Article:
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Ten Tax Facts (PLUS, a bonus fact at no extra charge!)

1. Taxes can be avoided by refusing to sell or buy the taxed goods.Thus, taxes reduce utility and are inefficient.
2. An excise (per unit) tax can be shown as a vertical gap between the demand curve and the supply curve.
3. Price paid by buyer rises while price received by seller falls, but neither price changes by the full amount of the tax. The price paid by the buyer rises to PB and the price received by the seller falls to PS in this diagram.

consumer surplus after taxes
excess burden (reduced trade) from consumers
tax from consumers
excess burden (reduced trade) from producers
tax revenue from producers
producer surplus after taxes

4. Quantity traded falls because quantity demanded and quantity supplied are both lower. The quantity of trade falls to QT in the diagram above.
5. The difference between the buyers’ price and the sellers’ price is the tax per unit.
6. Revenue to government is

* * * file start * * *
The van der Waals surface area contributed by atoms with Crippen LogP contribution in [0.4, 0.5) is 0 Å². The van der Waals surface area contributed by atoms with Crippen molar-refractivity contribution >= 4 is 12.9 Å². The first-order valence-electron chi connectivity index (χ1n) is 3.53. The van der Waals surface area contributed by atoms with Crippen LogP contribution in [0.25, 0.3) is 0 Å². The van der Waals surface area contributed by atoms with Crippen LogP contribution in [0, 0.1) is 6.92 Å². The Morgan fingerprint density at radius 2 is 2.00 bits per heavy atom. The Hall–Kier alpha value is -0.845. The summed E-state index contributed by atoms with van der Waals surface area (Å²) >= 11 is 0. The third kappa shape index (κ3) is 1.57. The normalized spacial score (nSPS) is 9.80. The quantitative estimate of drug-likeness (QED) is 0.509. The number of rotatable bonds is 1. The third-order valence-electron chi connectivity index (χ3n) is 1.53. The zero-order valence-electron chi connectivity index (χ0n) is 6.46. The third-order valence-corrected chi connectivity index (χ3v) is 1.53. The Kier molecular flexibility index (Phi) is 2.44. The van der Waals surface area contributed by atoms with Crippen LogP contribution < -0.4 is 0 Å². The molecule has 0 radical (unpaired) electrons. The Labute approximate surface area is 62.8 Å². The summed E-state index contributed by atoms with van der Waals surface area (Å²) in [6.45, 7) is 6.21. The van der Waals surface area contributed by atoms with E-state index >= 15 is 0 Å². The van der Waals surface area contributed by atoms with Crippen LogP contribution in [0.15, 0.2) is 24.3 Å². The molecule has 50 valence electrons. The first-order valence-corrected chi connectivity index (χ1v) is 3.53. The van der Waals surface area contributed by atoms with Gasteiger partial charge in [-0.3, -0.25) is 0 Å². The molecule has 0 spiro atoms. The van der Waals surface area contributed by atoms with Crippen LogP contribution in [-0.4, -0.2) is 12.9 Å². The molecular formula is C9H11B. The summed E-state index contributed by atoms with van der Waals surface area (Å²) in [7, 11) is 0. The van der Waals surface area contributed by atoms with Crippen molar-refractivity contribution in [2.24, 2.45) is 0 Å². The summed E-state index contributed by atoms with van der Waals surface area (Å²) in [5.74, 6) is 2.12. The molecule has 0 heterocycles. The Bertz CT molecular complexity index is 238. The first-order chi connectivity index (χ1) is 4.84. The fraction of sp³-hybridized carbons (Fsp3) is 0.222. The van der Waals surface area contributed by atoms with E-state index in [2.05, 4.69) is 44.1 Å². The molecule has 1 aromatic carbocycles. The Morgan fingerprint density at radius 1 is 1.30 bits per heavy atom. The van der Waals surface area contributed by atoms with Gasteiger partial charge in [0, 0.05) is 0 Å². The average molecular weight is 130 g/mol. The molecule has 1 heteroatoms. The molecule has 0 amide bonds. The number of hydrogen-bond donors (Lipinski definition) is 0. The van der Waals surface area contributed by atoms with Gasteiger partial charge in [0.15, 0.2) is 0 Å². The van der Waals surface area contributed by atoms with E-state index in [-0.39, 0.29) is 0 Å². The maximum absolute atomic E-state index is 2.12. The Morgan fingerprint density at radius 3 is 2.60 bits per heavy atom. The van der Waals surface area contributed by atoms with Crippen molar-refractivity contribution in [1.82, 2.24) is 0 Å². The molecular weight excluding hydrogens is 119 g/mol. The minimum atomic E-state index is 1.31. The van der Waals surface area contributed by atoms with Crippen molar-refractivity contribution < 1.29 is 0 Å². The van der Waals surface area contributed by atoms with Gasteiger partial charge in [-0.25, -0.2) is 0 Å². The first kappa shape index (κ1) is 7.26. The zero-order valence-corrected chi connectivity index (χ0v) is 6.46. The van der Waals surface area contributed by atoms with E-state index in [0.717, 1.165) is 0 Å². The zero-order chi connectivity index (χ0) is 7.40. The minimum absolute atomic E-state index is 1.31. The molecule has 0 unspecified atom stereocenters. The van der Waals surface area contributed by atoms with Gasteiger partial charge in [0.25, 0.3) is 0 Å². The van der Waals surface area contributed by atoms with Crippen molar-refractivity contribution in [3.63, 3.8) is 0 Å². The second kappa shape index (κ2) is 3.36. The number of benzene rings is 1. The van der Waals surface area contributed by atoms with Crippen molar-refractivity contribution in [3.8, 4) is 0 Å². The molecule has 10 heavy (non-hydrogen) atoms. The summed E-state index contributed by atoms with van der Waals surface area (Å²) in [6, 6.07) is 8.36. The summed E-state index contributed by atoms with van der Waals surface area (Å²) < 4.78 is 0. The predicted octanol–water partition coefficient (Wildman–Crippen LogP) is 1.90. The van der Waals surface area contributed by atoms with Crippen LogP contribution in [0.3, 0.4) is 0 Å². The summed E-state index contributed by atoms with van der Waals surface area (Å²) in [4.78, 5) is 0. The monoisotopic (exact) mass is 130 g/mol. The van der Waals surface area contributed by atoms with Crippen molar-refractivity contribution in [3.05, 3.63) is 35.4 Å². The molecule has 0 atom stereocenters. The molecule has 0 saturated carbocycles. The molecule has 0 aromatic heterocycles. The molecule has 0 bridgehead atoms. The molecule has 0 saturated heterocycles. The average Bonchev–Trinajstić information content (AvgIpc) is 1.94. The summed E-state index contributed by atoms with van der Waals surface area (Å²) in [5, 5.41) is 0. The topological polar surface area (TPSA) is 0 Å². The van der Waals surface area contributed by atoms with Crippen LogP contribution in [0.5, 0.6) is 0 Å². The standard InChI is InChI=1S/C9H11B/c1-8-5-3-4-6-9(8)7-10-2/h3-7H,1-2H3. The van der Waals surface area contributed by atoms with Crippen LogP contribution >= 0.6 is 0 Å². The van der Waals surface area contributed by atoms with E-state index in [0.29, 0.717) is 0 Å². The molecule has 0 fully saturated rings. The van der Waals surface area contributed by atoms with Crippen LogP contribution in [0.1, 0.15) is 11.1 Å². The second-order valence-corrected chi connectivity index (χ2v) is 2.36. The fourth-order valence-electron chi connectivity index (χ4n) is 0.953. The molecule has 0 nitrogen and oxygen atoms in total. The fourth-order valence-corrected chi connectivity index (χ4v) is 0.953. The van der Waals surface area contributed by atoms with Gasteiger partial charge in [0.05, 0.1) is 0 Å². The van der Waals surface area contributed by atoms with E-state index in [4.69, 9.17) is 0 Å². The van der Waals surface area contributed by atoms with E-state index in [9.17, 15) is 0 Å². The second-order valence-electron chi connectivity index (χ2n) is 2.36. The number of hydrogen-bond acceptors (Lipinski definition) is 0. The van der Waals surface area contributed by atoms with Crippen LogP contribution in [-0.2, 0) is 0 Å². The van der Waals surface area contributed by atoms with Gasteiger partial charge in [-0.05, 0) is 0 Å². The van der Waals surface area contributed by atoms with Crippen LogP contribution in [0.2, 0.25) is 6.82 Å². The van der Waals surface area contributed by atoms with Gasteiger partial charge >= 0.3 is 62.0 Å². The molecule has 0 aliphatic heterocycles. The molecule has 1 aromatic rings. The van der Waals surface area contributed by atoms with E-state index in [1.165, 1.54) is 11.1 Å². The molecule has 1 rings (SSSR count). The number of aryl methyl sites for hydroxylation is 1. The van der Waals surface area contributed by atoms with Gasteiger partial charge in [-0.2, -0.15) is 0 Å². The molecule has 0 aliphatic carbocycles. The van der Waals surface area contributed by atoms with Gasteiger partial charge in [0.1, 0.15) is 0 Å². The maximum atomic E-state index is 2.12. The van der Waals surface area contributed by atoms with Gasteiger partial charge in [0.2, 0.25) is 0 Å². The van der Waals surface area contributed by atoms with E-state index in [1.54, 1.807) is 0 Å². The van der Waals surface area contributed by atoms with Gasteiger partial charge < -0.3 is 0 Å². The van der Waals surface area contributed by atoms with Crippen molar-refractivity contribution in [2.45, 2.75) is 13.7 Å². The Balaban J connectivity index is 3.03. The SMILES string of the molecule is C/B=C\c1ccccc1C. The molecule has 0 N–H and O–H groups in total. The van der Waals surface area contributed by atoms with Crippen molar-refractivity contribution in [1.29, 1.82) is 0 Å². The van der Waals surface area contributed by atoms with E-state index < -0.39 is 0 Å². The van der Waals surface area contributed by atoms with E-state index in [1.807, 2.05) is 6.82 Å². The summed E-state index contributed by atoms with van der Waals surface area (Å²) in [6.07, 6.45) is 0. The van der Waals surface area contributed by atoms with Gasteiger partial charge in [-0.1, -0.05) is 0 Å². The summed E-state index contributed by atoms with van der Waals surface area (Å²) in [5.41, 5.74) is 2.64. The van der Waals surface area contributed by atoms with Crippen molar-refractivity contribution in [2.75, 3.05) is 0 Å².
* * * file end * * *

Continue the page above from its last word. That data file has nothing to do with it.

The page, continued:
(tax per unit) x QT,
or (PB-PS) x QT
This corresponds to the areas labelled in this diagram.

consumer surplus after taxes
excess burden (reduced trade) from consumers
tax from consumers
excess burden (reduced trade) from producers
tax revenue from producers
producer surplus after taxes


7. Part of the tax is paid by buyers out of consumer surplus, and part is paid by sellers out of producer surplus (see above).
8. Every tax on trade or activity has an excess burden (sometimes called the deadweight loss). This is the area of the purple and brown triangles in this diagram.

consumer surplus after taxes
excess burden (reduced trade) from consumers
tax from consumers
excess burden (reduced trade) from producers
tax revenue from producers
producer surplus after taxes


This area is
Notice that the excess burden is proportional to the amount of the tax and the amount by which the tax reduces the quantity traded.
9. The tax is borne mostly by the group (buyers or sellers) with the steeper curve (not necessarily the group who writes the checks). See Figure below.

10. Excess Burden of a tax is greater if demand or supply curves are flat. See Figure above.
11. Other things equal, the government's revenue is greatest when the government taxes a good which has a steep demand curve, steep supply curve, or both.

Copyright 2006 by Ray Bromley. For economics information, and other information about Ray Bromley, visit www.raybromley.com. Permission to copy for educational use is granted, provided this notice is retained. All other rights reserved.
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